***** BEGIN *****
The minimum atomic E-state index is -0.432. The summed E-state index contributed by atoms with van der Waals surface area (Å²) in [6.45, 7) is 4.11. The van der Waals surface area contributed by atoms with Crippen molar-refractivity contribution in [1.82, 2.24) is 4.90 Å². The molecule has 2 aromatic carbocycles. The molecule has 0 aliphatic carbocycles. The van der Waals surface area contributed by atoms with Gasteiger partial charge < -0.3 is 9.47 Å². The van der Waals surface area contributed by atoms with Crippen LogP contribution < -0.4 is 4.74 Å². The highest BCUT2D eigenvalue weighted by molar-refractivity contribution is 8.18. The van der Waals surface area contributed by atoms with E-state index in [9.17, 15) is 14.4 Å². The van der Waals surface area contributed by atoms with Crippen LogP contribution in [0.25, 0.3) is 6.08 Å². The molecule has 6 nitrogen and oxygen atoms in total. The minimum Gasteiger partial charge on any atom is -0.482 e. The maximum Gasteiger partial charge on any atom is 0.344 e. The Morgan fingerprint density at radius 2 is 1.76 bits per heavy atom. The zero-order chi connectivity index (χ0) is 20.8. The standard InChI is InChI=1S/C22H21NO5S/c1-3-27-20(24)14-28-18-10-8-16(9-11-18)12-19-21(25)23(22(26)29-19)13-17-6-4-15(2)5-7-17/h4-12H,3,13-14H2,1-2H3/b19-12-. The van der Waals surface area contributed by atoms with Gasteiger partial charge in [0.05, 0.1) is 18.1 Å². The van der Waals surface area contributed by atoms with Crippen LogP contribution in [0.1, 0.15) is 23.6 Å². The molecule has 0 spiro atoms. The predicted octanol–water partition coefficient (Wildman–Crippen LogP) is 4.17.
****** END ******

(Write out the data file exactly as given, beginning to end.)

The minimum atomic E-state index is -0.432. The summed E-state index contributed by atoms with van der Waals surface area (Å²) in [6.45, 7) is 4.11. The van der Waals surface area contributed by atoms with Crippen molar-refractivity contribution in [1.82, 2.24) is 4.90 Å². The molecule has 2 aromatic carbocycles. The molecule has 0 aliphatic carbocycles. The van der Waals surface area contributed by atoms with Gasteiger partial charge < -0.3 is 9.47 Å². The van der Waals surface area contributed by atoms with Crippen LogP contribution < -0.4 is 4.74 Å². The highest BCUT2D eigenvalue weighted by molar-refractivity contribution is 8.18. The van der Waals surface area contributed by atoms with E-state index in [9.17, 15) is 14.4 Å². The van der Waals surface area contributed by atoms with Crippen LogP contribution in [0.25, 0.3) is 6.08 Å². The molecule has 6 nitrogen and oxygen atoms in total. The minimum Gasteiger partial charge on any atom is -0.482 e. The maximum Gasteiger partial charge on any atom is 0.344 e. The Morgan fingerprint density at radius 2 is 1.76 bits per heavy atom. The zero-order chi connectivity index (χ0) is 20.8. The standard InChI is InChI=1S/C22H21NO5S/c1-3-27-20(24)14-28-18-10-8-16(9-11-18)12-19-21(25)23(22(26)29-19)13-17-6-4-15(2)5-7-17/h4-12H,3,13-14H2,1-2H3/b19-12-. The van der Waals surface area contributed by atoms with Gasteiger partial charge in [0.05, 0.1) is 18.1 Å². The van der Waals surface area contributed by atoms with Crippen LogP contribution in [0.1, 0.15) is 23.6 Å². The molecule has 0 spiro atoms. The predicted octanol–water partition coefficient (Wildman–Crippen LogP) is 4.17.